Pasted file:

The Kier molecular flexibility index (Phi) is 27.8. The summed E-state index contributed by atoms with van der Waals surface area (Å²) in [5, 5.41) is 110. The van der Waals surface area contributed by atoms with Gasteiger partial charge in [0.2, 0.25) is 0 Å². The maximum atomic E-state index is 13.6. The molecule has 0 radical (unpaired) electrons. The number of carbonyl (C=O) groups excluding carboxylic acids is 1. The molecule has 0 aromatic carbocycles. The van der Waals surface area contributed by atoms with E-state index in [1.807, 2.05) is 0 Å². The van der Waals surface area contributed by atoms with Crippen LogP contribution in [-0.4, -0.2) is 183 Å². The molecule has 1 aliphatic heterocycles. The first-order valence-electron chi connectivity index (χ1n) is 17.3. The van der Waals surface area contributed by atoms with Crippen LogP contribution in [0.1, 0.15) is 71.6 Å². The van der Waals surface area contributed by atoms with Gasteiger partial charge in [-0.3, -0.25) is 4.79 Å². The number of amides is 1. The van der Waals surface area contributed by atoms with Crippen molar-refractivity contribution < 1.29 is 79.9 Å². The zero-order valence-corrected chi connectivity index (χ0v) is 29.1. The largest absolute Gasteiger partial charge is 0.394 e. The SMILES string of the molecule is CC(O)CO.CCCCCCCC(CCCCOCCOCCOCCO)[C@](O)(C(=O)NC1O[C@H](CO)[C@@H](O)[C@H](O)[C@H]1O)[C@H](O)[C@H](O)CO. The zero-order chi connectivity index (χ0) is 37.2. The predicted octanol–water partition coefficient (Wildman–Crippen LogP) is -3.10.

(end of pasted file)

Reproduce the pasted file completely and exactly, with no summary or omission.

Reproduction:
The Kier molecular flexibility index (Phi) is 27.8. The summed E-state index contributed by atoms with van der Waals surface area (Å²) in [5, 5.41) is 110. The van der Waals surface area contributed by atoms with Gasteiger partial charge in [0.2, 0.25) is 0 Å². The maximum atomic E-state index is 13.6. The molecule has 0 radical (unpaired) electrons. The number of carbonyl (C=O) groups excluding carboxylic acids is 1. The molecule has 0 aromatic carbocycles. The van der Waals surface area contributed by atoms with E-state index in [1.807, 2.05) is 0 Å². The van der Waals surface area contributed by atoms with Crippen LogP contribution in [-0.4, -0.2) is 183 Å². The molecule has 1 aliphatic heterocycles. The first-order valence-electron chi connectivity index (χ1n) is 17.3. The van der Waals surface area contributed by atoms with Crippen LogP contribution in [0.1, 0.15) is 71.6 Å². The van der Waals surface area contributed by atoms with Gasteiger partial charge in [-0.3, -0.25) is 4.79 Å². The number of amides is 1. The van der Waals surface area contributed by atoms with Crippen molar-refractivity contribution < 1.29 is 79.9 Å². The zero-order valence-corrected chi connectivity index (χ0v) is 29.1. The largest absolute Gasteiger partial charge is 0.394 e. The SMILES string of the molecule is CC(O)CO.CCCCCCCC(CCCCOCCOCCOCCO)[C@](O)(C(=O)NC1O[C@H](CO)[C@@H](O)[C@H](O)[C@H]1O)[C@H](O)[C@H](O)CO. The zero-order chi connectivity index (χ0) is 37.2. The predicted octanol–water partition coefficient (Wildman–Crippen LogP) is -3.10.